A Market for Simpler Trucks

low-tech truckThe pace of technological change in trucking over the past decade has been breathtaking. Commercial vehicles rolling off assembly lines now boast standard and optional features that would have been unthinkable on high-end luxury cars just a few years ago.

The proliferation of technology has penetrated virtually every aspect of truck design, from Bluetooth systems that enable drivers to talk on the phone safely to GPS-oriented telematics systems, computer-controlled integrated powertrains and high-pressure common-rail fuel injection systems.

Yet, more fleet managers are becoming less than enthusiastic concerning trucking’s technological explosion. That’s because all the new technology found on today’s commercial vehicles comes with tradeoffs – and many fleets cannot see an end to the new problems that have piggybacked these high-tech models. The most glaring unwanted burden has been skyrocketing truck prices…. At the same time, the exponential leap in new and advanced technologies found on today’s trucks is stressing the industry’s service and support network, which already is struggling with a crippling technician shortage….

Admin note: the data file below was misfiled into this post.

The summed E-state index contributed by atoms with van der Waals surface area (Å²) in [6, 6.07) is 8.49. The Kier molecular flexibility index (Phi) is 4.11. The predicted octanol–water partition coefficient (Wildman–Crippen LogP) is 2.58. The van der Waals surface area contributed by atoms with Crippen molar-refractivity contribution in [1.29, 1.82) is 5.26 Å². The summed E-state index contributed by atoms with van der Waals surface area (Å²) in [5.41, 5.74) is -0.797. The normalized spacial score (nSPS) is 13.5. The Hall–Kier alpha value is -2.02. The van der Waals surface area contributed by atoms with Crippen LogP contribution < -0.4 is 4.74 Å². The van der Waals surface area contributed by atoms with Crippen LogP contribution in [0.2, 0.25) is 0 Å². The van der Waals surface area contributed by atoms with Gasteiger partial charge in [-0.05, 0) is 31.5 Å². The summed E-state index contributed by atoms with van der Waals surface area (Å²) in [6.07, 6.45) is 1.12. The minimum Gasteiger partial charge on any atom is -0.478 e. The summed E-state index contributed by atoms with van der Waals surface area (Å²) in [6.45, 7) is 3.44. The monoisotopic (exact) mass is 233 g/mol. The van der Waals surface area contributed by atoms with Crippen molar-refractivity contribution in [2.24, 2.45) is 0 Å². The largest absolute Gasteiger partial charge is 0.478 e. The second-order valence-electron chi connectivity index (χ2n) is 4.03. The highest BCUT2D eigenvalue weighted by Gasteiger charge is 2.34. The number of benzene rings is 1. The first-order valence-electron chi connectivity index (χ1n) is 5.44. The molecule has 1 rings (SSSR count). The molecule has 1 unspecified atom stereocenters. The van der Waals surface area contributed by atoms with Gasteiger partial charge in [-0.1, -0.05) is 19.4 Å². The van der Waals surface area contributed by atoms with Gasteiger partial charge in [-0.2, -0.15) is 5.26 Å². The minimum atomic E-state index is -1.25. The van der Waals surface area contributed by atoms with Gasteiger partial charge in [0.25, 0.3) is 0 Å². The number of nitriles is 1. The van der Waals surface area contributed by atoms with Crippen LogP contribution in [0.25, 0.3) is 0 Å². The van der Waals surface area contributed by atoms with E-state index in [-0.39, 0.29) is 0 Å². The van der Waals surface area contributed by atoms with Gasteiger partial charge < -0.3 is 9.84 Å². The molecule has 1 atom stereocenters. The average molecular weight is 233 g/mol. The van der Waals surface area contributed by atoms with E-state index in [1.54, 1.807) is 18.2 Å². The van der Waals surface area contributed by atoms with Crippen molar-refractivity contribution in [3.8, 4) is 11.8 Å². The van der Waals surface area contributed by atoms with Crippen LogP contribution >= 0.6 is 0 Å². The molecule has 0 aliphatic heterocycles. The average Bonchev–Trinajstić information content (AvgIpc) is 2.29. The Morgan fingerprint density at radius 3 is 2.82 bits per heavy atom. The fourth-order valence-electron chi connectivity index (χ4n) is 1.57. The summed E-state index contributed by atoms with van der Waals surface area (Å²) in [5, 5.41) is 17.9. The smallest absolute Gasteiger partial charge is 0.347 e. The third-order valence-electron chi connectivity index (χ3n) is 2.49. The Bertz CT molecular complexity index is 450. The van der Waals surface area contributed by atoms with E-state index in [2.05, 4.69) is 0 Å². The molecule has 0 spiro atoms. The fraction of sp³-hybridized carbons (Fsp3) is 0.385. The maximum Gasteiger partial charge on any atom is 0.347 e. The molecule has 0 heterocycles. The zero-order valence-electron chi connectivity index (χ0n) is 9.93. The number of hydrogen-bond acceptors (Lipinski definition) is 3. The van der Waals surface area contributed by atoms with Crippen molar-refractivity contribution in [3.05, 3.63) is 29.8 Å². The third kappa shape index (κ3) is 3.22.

Finally, fleet managers say, there is the issue of durability. “I talk to owner-operators leased to our fleet all the time,” says Margret Hogg, general manager of Toronto-based J.G. Drapeau, a long-haul hazmat fleet. “They all drive beautiful old trucks that are dependable day in and day out. They don’t want anything to do with all these new technologies because they run trucks that work when they need them to.”

Hogg believes vehicle reliability has never been lower than it is today. “We still have a 2002 model in our fleet that is far more dependable than a comparable 2012 model,” she says. “We’ve only had six major repairs with the ’02 truck since we got it. In contrast, the ’12 model has already had 11 major breakdowns. That’s not an isolated event, either.”

Read more: Low-tech truck revolution: will modern truck technology create a market for simpler, more affordable trucks? The picture is from Rainier Truck & Chassis, the first outside component assembler to market its line of low-tech models in North America.